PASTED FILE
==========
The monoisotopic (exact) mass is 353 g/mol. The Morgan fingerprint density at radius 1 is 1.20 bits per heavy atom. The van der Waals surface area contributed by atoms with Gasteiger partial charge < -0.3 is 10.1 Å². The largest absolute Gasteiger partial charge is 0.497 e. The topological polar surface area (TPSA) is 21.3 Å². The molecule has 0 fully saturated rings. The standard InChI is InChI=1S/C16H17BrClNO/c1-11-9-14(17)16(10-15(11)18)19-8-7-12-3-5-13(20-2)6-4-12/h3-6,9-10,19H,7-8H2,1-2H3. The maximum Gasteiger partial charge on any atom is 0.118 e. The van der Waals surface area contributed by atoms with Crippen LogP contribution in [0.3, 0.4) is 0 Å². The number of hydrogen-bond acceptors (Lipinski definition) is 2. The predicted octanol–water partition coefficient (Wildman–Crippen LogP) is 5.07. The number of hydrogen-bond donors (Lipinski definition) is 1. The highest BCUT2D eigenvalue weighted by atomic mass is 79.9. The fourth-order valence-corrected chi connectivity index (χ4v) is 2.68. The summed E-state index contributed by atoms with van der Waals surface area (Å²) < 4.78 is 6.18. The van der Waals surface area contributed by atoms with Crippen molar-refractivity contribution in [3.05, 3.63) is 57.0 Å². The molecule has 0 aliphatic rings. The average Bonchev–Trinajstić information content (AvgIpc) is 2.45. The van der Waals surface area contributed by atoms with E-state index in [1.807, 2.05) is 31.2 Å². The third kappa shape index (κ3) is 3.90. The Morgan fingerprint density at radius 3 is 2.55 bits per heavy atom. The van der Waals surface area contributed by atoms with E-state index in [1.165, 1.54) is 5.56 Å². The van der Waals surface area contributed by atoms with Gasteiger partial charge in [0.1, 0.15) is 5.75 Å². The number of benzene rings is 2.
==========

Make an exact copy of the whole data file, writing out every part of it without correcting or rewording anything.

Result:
The monoisotopic (exact) mass is 353 g/mol. The Morgan fingerprint density at radius 1 is 1.20 bits per heavy atom. The van der Waals surface area contributed by atoms with Gasteiger partial charge < -0.3 is 10.1 Å². The largest absolute Gasteiger partial charge is 0.497 e. The topological polar surface area (TPSA) is 21.3 Å². The molecule has 0 fully saturated rings. The standard InChI is InChI=1S/C16H17BrClNO/c1-11-9-14(17)16(10-15(11)18)19-8-7-12-3-5-13(20-2)6-4-12/h3-6,9-10,19H,7-8H2,1-2H3. The maximum Gasteiger partial charge on any atom is 0.118 e. The van der Waals surface area contributed by atoms with Crippen LogP contribution in [0.3, 0.4) is 0 Å². The number of hydrogen-bond acceptors (Lipinski definition) is 2. The predicted octanol–water partition coefficient (Wildman–Crippen LogP) is 5.07. The number of hydrogen-bond donors (Lipinski definition) is 1. The highest BCUT2D eigenvalue weighted by atomic mass is 79.9. The fourth-order valence-corrected chi connectivity index (χ4v) is 2.68. The summed E-state index contributed by atoms with van der Waals surface area (Å²) < 4.78 is 6.18. The van der Waals surface area contributed by atoms with Crippen molar-refractivity contribution in [3.05, 3.63) is 57.0 Å². The molecule has 0 aliphatic rings. The average Bonchev–Trinajstić information content (AvgIpc) is 2.45. The van der Waals surface area contributed by atoms with E-state index in [1.807, 2.05) is 31.2 Å². The third kappa shape index (κ3) is 3.90. The Morgan fingerprint density at radius 3 is 2.55 bits per heavy atom. The van der Waals surface area contributed by atoms with E-state index in [1.165, 1.54) is 5.56 Å². The van der Waals surface area contributed by atoms with Gasteiger partial charge in [0.1, 0.15) is 5.75 Å². The number of benzene rings is 2.